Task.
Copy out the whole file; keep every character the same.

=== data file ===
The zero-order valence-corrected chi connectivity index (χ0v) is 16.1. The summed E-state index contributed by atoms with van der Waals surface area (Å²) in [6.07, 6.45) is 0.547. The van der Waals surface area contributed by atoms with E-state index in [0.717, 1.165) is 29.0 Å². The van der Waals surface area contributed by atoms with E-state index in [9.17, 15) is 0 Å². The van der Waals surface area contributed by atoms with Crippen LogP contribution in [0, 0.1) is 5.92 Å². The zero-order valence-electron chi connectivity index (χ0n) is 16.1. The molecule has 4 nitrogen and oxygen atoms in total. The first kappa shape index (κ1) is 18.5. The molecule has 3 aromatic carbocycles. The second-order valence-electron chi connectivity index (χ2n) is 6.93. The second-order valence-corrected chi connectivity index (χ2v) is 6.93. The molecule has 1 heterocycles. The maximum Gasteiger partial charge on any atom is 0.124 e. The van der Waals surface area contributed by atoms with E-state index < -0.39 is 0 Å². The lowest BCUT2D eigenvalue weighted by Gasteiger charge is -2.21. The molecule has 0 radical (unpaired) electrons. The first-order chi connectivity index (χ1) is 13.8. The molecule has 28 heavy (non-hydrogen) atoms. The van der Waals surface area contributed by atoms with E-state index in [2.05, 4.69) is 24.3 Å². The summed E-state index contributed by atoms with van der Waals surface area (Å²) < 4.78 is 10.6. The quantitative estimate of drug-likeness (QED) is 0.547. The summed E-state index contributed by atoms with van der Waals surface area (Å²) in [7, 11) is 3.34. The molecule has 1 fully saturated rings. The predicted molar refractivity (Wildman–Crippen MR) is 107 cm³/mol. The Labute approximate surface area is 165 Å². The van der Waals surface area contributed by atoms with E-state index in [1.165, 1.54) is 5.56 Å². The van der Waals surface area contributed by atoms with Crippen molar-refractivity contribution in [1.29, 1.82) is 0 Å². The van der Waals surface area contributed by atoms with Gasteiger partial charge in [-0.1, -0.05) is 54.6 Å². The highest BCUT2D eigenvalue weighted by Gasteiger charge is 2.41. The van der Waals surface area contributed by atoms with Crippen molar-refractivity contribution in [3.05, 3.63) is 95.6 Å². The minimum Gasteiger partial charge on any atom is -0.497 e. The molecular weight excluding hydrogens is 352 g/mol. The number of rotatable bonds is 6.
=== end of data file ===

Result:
The zero-order valence-corrected chi connectivity index (χ0v) is 16.1. The summed E-state index contributed by atoms with van der Waals surface area (Å²) in [6.07, 6.45) is 0.547. The van der Waals surface area contributed by atoms with E-state index in [0.717, 1.165) is 29.0 Å². The van der Waals surface area contributed by atoms with E-state index in [9.17, 15) is 0 Å². The van der Waals surface area contributed by atoms with Crippen LogP contribution in [0, 0.1) is 5.92 Å². The zero-order valence-electron chi connectivity index (χ0n) is 16.1. The molecule has 4 nitrogen and oxygen atoms in total. The first kappa shape index (κ1) is 18.5. The molecule has 3 aromatic carbocycles. The second-order valence-electron chi connectivity index (χ2n) is 6.93. The second-order valence-corrected chi connectivity index (χ2v) is 6.93. The molecule has 1 heterocycles. The maximum Gasteiger partial charge on any atom is 0.124 e. The van der Waals surface area contributed by atoms with E-state index < -0.39 is 0 Å². The lowest BCUT2D eigenvalue weighted by Gasteiger charge is -2.21. The molecule has 0 radical (unpaired) electrons. The first-order chi connectivity index (χ1) is 13.8. The molecule has 28 heavy (non-hydrogen) atoms. The van der Waals surface area contributed by atoms with E-state index in [2.05, 4.69) is 24.3 Å². The summed E-state index contributed by atoms with van der Waals surface area (Å²) < 4.78 is 10.6. The quantitative estimate of drug-likeness (QED) is 0.547. The summed E-state index contributed by atoms with van der Waals surface area (Å²) in [7, 11) is 3.34. The molecule has 1 fully saturated rings. The predicted molar refractivity (Wildman–Crippen MR) is 107 cm³/mol. The Labute approximate surface area is 165 Å². The van der Waals surface area contributed by atoms with E-state index in [1.165, 1.54) is 5.56 Å². The van der Waals surface area contributed by atoms with Crippen molar-refractivity contribution in [1.29, 1.82) is 0 Å². The van der Waals surface area contributed by atoms with Gasteiger partial charge in [-0.1, -0.05) is 54.6 Å². The highest BCUT2D eigenvalue weighted by Gasteiger charge is 2.41. The van der Waals surface area contributed by atoms with Crippen molar-refractivity contribution in [3.05, 3.63) is 95.6 Å². The minimum Gasteiger partial charge on any atom is -0.497 e. The molecular weight excluding hydrogens is 352 g/mol. The number of rotatable bonds is 6.